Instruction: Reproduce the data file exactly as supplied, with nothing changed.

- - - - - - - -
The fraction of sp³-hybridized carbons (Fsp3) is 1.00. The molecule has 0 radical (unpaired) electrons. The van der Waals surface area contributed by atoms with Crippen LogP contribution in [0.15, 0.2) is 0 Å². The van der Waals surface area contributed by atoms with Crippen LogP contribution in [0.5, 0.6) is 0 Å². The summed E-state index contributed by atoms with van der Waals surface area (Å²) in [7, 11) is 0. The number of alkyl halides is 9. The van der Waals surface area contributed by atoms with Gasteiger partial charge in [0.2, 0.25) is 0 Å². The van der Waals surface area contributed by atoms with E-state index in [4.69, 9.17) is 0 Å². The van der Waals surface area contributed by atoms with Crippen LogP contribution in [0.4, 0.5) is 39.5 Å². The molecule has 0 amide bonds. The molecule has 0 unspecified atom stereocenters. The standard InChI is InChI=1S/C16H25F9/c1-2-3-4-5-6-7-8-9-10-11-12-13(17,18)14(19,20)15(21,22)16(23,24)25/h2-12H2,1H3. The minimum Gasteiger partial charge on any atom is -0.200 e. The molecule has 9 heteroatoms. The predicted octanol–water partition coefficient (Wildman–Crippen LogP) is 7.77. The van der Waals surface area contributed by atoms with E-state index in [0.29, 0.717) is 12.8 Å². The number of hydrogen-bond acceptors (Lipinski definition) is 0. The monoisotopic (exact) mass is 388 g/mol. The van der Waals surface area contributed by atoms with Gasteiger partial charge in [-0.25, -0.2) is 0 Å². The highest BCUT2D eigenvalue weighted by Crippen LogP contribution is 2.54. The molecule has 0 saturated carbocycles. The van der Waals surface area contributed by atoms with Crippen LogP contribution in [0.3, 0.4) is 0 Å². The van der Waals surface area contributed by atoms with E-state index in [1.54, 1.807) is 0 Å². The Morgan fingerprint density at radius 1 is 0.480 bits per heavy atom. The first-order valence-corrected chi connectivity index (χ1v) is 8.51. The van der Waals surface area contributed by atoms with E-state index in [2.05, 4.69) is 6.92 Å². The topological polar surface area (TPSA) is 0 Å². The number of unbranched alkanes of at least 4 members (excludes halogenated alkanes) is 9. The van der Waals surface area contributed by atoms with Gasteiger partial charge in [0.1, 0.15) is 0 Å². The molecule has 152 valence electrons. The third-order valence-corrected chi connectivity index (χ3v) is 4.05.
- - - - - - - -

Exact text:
The fraction of sp³-hybridized carbons (Fsp3) is 1.00. The molecule has 0 radical (unpaired) electrons. The van der Waals surface area contributed by atoms with Crippen LogP contribution in [0.15, 0.2) is 0 Å². The van der Waals surface area contributed by atoms with Crippen LogP contribution in [0.5, 0.6) is 0 Å². The summed E-state index contributed by atoms with van der Waals surface area (Å²) in [7, 11) is 0. The number of alkyl halides is 9. The van der Waals surface area contributed by atoms with Gasteiger partial charge in [0.2, 0.25) is 0 Å². The van der Waals surface area contributed by atoms with E-state index in [4.69, 9.17) is 0 Å². The van der Waals surface area contributed by atoms with Crippen LogP contribution in [0.4, 0.5) is 39.5 Å². The molecule has 0 amide bonds. The molecule has 0 unspecified atom stereocenters. The standard InChI is InChI=1S/C16H25F9/c1-2-3-4-5-6-7-8-9-10-11-12-13(17,18)14(19,20)15(21,22)16(23,24)25/h2-12H2,1H3. The minimum Gasteiger partial charge on any atom is -0.200 e. The molecule has 9 heteroatoms. The predicted octanol–water partition coefficient (Wildman–Crippen LogP) is 7.77. The van der Waals surface area contributed by atoms with E-state index in [0.29, 0.717) is 12.8 Å². The number of hydrogen-bond acceptors (Lipinski definition) is 0. The monoisotopic (exact) mass is 388 g/mol. The van der Waals surface area contributed by atoms with Gasteiger partial charge in [-0.25, -0.2) is 0 Å². The highest BCUT2D eigenvalue weighted by Crippen LogP contribution is 2.54. The molecule has 0 saturated carbocycles. The van der Waals surface area contributed by atoms with Crippen LogP contribution in [0.3, 0.4) is 0 Å². The van der Waals surface area contributed by atoms with E-state index in [1.54, 1.807) is 0 Å². The Morgan fingerprint density at radius 1 is 0.480 bits per heavy atom. The first-order valence-corrected chi connectivity index (χ1v) is 8.51. The van der Waals surface area contributed by atoms with E-state index in [2.05, 4.69) is 6.92 Å². The topological polar surface area (TPSA) is 0 Å². The number of unbranched alkanes of at least 4 members (excludes halogenated alkanes) is 9. The van der Waals surface area contributed by atoms with Gasteiger partial charge in [0.1, 0.15) is 0 Å². The molecule has 152 valence electrons. The third-order valence-corrected chi connectivity index (χ3v) is 4.05.